Note to users. If you're seeing this message, it means that your browser cannot find this page's style/presentation instructions -- or possibly that you are using a browser that does not support current Web standards. Find out more about why this message is appearing, and what you can do to make your experience of our site the best it can be.


Sci. STKE, 6 August 2002
Vol. 2002, Issue 144, p. tw288
[DOI: 10.1126/stke.2002.144.tw288]

EDITORS' CHOICE

Obesity The Fire of Life

Why do some people gain weight readily and others stay lean no matter what they eat? An old hypothesis attributes this to interindividual variability in diet-induced thermogenesis (DIT), the heat generated in response to food ingestion. DIT is thought to be mediated by the sympathetic nervous system and stimulation of β-adrenergic receptors (βARs) on thermogenically active target tissues. Bachmann et al. (see the Perspective by Dulloo) have now tested this hypothesis by generating mice that lack the three known βARs, a genetic manipulation that should incapacitate DIT. These mutant mice become massively obese when placed on a high-fat diet. Thus, at least in rodents, DIT is indeed an important component of the body's defense against obesity.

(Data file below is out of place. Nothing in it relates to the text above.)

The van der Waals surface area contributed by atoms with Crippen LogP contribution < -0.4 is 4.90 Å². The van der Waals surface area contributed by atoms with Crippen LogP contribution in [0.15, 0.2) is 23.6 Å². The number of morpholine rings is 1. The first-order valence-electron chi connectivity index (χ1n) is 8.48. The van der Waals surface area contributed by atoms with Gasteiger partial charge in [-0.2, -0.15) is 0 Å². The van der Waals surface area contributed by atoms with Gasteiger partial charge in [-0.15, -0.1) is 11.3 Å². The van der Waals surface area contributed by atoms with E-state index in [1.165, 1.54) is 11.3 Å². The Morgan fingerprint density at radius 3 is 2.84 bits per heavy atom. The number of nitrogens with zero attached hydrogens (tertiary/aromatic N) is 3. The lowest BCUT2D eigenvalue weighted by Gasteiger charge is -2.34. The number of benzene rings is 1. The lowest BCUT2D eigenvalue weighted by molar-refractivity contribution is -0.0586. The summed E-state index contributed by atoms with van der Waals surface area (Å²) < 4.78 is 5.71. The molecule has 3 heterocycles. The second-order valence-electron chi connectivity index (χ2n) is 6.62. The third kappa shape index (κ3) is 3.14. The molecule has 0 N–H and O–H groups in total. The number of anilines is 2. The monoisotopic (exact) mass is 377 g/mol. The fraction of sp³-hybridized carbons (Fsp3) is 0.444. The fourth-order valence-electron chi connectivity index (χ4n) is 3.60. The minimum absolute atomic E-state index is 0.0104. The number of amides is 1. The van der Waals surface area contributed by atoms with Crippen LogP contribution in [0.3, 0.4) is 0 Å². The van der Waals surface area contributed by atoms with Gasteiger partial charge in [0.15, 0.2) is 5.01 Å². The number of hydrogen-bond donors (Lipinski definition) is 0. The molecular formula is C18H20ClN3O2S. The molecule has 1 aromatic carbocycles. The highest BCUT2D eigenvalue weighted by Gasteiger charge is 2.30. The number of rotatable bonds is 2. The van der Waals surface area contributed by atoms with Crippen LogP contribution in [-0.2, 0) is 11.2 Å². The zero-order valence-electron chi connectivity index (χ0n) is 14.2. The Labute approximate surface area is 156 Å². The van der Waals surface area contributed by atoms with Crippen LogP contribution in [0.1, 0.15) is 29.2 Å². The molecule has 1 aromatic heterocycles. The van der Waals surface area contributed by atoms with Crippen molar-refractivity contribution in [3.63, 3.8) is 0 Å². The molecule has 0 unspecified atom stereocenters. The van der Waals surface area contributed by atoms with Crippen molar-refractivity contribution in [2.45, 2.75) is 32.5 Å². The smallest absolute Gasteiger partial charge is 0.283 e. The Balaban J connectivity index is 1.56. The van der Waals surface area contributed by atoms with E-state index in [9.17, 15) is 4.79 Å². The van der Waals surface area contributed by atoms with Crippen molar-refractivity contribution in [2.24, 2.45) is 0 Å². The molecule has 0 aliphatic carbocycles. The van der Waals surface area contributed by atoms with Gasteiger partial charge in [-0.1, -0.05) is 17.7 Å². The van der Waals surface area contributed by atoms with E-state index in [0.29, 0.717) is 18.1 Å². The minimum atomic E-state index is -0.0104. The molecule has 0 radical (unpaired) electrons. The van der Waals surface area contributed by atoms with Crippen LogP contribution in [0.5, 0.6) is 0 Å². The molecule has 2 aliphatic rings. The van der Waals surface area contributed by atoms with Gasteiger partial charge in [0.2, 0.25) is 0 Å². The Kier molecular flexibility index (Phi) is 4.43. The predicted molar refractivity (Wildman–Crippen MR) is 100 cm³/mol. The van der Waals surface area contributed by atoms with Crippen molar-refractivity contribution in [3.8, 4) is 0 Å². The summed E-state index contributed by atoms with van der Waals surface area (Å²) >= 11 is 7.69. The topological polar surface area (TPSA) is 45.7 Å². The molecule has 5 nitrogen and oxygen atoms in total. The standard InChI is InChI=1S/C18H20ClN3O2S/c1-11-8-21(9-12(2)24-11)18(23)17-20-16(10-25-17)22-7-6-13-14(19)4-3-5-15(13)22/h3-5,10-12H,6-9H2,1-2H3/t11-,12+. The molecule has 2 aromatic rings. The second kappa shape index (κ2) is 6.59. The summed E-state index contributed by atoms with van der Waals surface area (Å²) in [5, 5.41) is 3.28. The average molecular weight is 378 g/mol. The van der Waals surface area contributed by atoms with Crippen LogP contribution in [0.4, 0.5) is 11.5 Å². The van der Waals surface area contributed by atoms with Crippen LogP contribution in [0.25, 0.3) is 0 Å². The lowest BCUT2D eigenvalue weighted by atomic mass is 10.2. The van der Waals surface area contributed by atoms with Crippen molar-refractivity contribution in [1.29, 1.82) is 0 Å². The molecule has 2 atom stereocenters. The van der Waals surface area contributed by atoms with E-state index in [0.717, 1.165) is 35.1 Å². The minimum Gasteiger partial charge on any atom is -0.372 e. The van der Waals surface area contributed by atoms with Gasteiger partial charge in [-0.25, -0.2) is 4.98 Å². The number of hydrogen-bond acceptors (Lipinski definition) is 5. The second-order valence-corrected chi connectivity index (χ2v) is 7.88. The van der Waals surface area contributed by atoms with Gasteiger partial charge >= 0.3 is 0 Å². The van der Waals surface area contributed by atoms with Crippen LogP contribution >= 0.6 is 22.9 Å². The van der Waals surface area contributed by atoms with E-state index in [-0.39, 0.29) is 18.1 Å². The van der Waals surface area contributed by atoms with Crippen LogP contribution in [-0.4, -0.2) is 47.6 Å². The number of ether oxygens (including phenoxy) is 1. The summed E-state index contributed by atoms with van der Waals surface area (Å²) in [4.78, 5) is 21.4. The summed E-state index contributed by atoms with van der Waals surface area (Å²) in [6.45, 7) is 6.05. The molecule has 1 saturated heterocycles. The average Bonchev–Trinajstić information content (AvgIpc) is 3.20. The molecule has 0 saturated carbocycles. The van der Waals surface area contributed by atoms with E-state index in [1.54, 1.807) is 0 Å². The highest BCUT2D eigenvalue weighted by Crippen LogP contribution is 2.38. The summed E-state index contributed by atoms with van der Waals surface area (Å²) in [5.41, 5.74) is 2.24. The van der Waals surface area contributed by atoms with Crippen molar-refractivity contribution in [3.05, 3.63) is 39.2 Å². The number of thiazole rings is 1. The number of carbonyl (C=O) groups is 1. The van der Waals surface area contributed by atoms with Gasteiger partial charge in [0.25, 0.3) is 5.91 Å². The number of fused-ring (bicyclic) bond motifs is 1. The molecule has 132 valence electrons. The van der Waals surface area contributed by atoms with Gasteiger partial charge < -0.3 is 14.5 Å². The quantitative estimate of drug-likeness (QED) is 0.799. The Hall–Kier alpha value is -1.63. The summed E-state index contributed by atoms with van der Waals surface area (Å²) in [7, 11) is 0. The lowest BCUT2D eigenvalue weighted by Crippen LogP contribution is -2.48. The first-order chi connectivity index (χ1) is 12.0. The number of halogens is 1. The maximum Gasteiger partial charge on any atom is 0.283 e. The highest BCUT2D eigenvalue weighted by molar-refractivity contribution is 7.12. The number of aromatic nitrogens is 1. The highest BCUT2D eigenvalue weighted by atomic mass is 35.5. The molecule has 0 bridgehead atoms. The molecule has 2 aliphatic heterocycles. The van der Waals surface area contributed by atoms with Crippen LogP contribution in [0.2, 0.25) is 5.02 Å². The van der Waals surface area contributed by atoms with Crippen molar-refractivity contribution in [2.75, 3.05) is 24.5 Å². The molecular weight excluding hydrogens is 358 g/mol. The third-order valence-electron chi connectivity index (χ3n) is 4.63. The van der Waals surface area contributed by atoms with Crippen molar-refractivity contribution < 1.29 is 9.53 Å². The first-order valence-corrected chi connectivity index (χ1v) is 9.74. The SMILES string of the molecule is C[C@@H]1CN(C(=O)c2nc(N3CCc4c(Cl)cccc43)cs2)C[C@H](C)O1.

E. S. Bachman, H. Dhillon, C.-Y. Zhang, S. Cinti, A. C. Bianco, B. K. Kobilka, B. B. Lowell, βAR signaling required for diet-induced thermogenesis and obesity resistance, Science 297, 843-845 (2002). [Abstract] [Full Text]

A. G. Dulloo, A sympathetic defense against obesity, Science 297, 780-781 (2002). [Summary] [Full Text]

Citation: The Fire of Life. Sci. STKE 2002, tw288 (2002).



To Advertise     Find Products


Science Signaling. ISSN 1937-9145 (online), 1945-0877 (print). Pre-2008: Science's STKE. ISSN 1525-8882